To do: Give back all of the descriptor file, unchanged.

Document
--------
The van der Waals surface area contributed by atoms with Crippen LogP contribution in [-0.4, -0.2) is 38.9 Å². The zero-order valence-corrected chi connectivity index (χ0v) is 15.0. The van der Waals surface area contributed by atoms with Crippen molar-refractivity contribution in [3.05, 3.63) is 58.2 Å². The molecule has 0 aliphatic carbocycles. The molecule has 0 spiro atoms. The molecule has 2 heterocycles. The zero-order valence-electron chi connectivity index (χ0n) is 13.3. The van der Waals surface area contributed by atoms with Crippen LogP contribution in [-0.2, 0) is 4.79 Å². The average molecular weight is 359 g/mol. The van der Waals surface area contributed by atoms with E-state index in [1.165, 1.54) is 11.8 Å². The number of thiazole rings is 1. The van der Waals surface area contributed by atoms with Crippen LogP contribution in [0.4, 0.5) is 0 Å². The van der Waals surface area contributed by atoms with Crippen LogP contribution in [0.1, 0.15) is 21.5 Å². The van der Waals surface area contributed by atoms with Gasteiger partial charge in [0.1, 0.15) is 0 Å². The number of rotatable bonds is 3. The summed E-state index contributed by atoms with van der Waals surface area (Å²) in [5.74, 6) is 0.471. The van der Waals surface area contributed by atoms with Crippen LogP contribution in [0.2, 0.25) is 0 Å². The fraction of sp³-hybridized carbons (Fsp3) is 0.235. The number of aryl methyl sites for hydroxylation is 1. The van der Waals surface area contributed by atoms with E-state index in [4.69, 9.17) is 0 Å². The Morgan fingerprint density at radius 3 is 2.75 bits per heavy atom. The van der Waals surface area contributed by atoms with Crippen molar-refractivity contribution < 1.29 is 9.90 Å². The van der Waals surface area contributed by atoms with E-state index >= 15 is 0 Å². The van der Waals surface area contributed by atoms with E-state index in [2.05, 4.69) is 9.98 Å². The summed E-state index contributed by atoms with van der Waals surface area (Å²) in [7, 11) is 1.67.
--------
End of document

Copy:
The van der Waals surface area contributed by atoms with Crippen LogP contribution in [-0.4, -0.2) is 38.9 Å². The zero-order valence-corrected chi connectivity index (χ0v) is 15.0. The van der Waals surface area contributed by atoms with Crippen molar-refractivity contribution in [3.05, 3.63) is 58.2 Å². The molecule has 0 aliphatic carbocycles. The molecule has 0 spiro atoms. The molecule has 2 heterocycles. The zero-order valence-electron chi connectivity index (χ0n) is 13.3. The van der Waals surface area contributed by atoms with Crippen LogP contribution in [-0.2, 0) is 4.79 Å². The average molecular weight is 359 g/mol. The van der Waals surface area contributed by atoms with E-state index in [1.165, 1.54) is 11.8 Å². The number of thiazole rings is 1. The van der Waals surface area contributed by atoms with Crippen LogP contribution in [0.4, 0.5) is 0 Å². The van der Waals surface area contributed by atoms with Crippen LogP contribution in [0.1, 0.15) is 21.5 Å². The van der Waals surface area contributed by atoms with Gasteiger partial charge in [0.1, 0.15) is 0 Å². The number of rotatable bonds is 3. The summed E-state index contributed by atoms with van der Waals surface area (Å²) in [5.74, 6) is 0.471. The van der Waals surface area contributed by atoms with Crippen LogP contribution in [0.2, 0.25) is 0 Å². The fraction of sp³-hybridized carbons (Fsp3) is 0.235. The number of aryl methyl sites for hydroxylation is 1. The van der Waals surface area contributed by atoms with E-state index in [4.69, 9.17) is 0 Å². The Morgan fingerprint density at radius 3 is 2.75 bits per heavy atom. The van der Waals surface area contributed by atoms with Crippen molar-refractivity contribution < 1.29 is 9.90 Å². The van der Waals surface area contributed by atoms with E-state index >= 15 is 0 Å². The van der Waals surface area contributed by atoms with E-state index in [2.05, 4.69) is 9.98 Å². The summed E-state index contributed by atoms with van der Waals surface area (Å²) in [7, 11) is 1.67.